The POPI Act and its impact on marketing a small business

by Lynette Dicey
Being a small business in this environment isn’t easy; the past 12 months have been extremely challenging for SMEs operating in the travel, hospitality, beauty and food and beverage sectors, among others. According to a recent survey by SME financier Retail Capital, 31.5% of small businesses are running at a loss, while 29.6% are only just breaking even. Not surprisingly, business owners are trying anything to generate new business, whether that’s going online with an ecommerce store, offering great deals and sales, or putting their marketing into overdrive.

How businesses market themselves will be impacted by the Protection of Personal Information Act (Popi Act) which comes into effect on July 1 this year.

“The act, which is finally being implemented after years of being in draft format, does not offer special treatment to small businesses that do not comply with its rules,” says Sián Fields, intellectual property and technology law consultant at Reynolds Attorneys, a boutique law firm in Cape Town. “Business owners need to understand how to procure and use personal information for marketing purposes in compliance with the Popi Act by June 30 – or risk contravening the act.”

This has implications for SMEs that need to reach new prospects to keep their business going. For starters, says Fields, the days of sending newsletters out to all and sundry in an effort to gain new customers are over. From July newsletters can’t be sent to anyone without their consent.

“This will need to take the form of express and explicit consent to receive electronic direct marketing, and someone following you on social media, or signing up for a competition online or in-store, would not qualify,” explains Fields.

Under the act marketers face the prospect of a cookie-less future as the protection of personal information becomes increasingly pertinent. A cookie – a text file that contains small pieces of data – is used to identify a consumer’s computer and is responsible for the deluge of online marketing that consumers experience daily. This invasive marketing will no longer be allowed without express consent, and consumers will need to give their permission when receiving marketing content.

“Marketing has to shape up and the old days of spamming people with unsolicited information will be well and truly over,” says Fields, adding that while this is a win for the consumer, it does make life harder for SMEs to generate new leads.

There are a number of best practices that businesses now need to factor into their marketing initiatives, she says, including asking whether the personal information being collected about people is really needed. Avoid asking consumers to login, register or provide personal details unless you need to use them. You can, however, request this if someone makes an enquiry or wants to do business with you.

Furthermore, SMEs must make their intentions of acquiring their information very clear, and explain why it is being collected and what it will be used for. Communicating this on your website is highly recommended.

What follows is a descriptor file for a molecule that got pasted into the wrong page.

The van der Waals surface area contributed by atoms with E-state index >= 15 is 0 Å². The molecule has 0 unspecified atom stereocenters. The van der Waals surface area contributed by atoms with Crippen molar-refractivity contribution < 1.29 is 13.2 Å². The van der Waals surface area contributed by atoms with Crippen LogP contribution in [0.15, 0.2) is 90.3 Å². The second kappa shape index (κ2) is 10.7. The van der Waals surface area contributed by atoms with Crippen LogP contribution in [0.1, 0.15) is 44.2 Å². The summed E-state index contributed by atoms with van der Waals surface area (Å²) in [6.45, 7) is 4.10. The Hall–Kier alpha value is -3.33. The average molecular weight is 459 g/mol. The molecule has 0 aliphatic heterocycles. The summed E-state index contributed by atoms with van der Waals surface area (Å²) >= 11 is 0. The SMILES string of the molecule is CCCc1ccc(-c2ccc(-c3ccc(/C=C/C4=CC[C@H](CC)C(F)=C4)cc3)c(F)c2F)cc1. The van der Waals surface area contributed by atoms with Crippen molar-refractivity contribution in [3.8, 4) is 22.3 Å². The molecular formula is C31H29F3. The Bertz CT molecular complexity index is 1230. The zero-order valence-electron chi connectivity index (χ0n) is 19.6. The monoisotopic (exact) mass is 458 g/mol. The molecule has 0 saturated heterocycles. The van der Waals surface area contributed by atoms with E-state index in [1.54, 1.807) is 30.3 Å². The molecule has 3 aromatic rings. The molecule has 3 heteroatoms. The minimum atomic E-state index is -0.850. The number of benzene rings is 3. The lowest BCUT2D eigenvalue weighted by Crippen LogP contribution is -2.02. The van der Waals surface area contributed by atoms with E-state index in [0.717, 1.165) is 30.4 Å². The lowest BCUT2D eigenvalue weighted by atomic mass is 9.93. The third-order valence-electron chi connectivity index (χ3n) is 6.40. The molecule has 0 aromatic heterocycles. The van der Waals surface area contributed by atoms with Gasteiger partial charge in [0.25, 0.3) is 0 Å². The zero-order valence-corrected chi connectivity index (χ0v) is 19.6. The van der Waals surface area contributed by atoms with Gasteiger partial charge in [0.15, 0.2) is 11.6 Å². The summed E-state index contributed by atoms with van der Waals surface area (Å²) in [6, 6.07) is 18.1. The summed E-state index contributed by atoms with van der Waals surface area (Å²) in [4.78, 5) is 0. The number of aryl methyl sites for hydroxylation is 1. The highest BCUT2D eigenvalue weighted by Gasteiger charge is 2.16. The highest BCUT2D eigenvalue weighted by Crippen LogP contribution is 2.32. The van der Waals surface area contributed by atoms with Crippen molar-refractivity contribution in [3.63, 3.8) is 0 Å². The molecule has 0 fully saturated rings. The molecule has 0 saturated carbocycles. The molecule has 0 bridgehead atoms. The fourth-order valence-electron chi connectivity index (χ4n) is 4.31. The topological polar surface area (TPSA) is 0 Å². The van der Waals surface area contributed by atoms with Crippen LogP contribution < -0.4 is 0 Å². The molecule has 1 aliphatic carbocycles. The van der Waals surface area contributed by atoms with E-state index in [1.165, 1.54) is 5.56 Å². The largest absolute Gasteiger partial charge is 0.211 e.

Businesses are required by law to ensure their customers’ data is secure. Request IT support on how to encrypt information and only allow those staff who are trained to keep it secure and looked after to access it.

When using a third party, such as someone who manages the company newsletters, provide them with a written contract to sign to ensure that they, too, will keep your customers’ and prospects’ information safe at all times.

If you do use a customer’s information to send them marketing information such as a newsletter, be aware of the rules under the act. The information regulator publishes guidance notes for understanding provisions of the Popi Act from time to time and is expected to release one on marketing shortly. These can be accessed here.

Your website might be used by other brands to market their products or services. So while you are not legally responsible for this content, consumers may think otherwise. It’s wise to have proper procedures in place if a customer lays a complaint about a particular ad.

If you don’t need the information that has been collected, then securely get rid of it.

Consumers have a right to ask if any of their information is being used for marketing purposes. Ensure that all staff know how to deal with a “subject access request”. In a similar vein, make it easy for consumers to check the information you hold on them. Do so by allowing them to update or correct any of their records if they are outdated or wrong.

“Being a small business is not easy at the best of times, but this pandemic has seen many sectors lose many of their prospects as they themselves battle financially through these tough times. It may be tempting to market as much as possible, but in a few weeks’ time this will no longer be possible without consumers’ consent. SMEs must ensure that they are familiar with the Popi Act, train their staff where necessary and ensure that all personal information is safe and secure,” says Fields.

The big take out:

The days of spamming people with unsolicited information will be well and truly over once the Popi Act takes effect.

Useful resources:
The Red Zone
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